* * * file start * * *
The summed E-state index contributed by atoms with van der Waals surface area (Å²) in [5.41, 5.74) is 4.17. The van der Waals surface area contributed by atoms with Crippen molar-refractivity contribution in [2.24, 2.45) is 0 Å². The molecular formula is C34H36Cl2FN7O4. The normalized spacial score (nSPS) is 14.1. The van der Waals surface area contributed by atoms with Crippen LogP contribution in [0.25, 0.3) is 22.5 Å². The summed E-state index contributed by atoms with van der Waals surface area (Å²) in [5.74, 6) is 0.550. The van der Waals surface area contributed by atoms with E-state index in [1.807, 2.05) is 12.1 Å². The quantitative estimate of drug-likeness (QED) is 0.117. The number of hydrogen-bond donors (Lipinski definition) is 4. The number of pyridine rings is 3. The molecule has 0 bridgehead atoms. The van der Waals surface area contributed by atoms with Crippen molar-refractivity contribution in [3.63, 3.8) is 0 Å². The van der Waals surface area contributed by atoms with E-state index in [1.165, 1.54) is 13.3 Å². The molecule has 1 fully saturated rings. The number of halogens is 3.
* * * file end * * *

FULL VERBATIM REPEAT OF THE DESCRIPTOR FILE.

The summed E-state index contributed by atoms with van der Waals surface area (Å²) in [5.41, 5.74) is 4.17. The van der Waals surface area contributed by atoms with Crippen molar-refractivity contribution in [2.24, 2.45) is 0 Å². The molecular formula is C34H36Cl2FN7O4. The normalized spacial score (nSPS) is 14.1. The van der Waals surface area contributed by atoms with Crippen LogP contribution in [0.25, 0.3) is 22.5 Å². The summed E-state index contributed by atoms with van der Waals surface area (Å²) in [5.74, 6) is 0.550. The van der Waals surface area contributed by atoms with E-state index in [1.807, 2.05) is 12.1 Å². The quantitative estimate of drug-likeness (QED) is 0.117. The number of hydrogen-bond donors (Lipinski definition) is 4. The number of pyridine rings is 3. The molecule has 0 bridgehead atoms. The van der Waals surface area contributed by atoms with Crippen molar-refractivity contribution in [3.63, 3.8) is 0 Å². The van der Waals surface area contributed by atoms with E-state index in [1.165, 1.54) is 13.3 Å². The molecule has 1 fully saturated rings. The number of halogens is 3.